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                       | |_) | | | | | (_) | (_| |
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                       |_|    ...2017-11-15 |___/ 

Not dead

If I was only writing here all the things I'm thinking to write, such a great big place it would be, but I too often don't get it done, only thinks about it.

Surely You're Joking, Mr. Feynman

It's a wonderful book indeed! I'm having a great time reading it, and I feel very much that I can't avoid taking on the tone of the book when writing. There are many funny anecdotes and observations that I think many people can still recognize in society today.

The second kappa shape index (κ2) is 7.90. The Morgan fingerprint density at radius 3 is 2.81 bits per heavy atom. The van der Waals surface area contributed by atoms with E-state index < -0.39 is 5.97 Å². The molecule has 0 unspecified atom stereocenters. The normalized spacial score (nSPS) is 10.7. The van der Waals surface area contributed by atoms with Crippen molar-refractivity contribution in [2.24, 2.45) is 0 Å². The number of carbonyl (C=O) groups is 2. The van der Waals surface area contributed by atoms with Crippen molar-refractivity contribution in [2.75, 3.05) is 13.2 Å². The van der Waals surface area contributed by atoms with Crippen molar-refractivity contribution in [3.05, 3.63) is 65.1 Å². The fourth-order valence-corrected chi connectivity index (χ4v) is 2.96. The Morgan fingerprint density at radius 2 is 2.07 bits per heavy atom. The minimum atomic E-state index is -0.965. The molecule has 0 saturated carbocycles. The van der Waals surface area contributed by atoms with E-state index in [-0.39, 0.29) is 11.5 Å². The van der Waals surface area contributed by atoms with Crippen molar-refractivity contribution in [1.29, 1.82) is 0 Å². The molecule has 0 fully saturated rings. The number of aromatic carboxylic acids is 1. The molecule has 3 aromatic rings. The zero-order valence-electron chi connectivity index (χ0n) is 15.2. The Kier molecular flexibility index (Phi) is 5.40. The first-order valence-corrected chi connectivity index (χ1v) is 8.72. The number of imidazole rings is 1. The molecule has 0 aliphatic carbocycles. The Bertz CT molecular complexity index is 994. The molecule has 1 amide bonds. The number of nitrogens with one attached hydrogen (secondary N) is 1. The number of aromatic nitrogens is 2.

Other books

I read "The Soul of a New Machine" and "Dreaming in Code" recently, they are also really great, and both definitely worth reading for anyone with either an interest in the IT industry or computer history, and the stuff in "Dreaming in Code" seems to be as true and relevant as ever.

Trip to London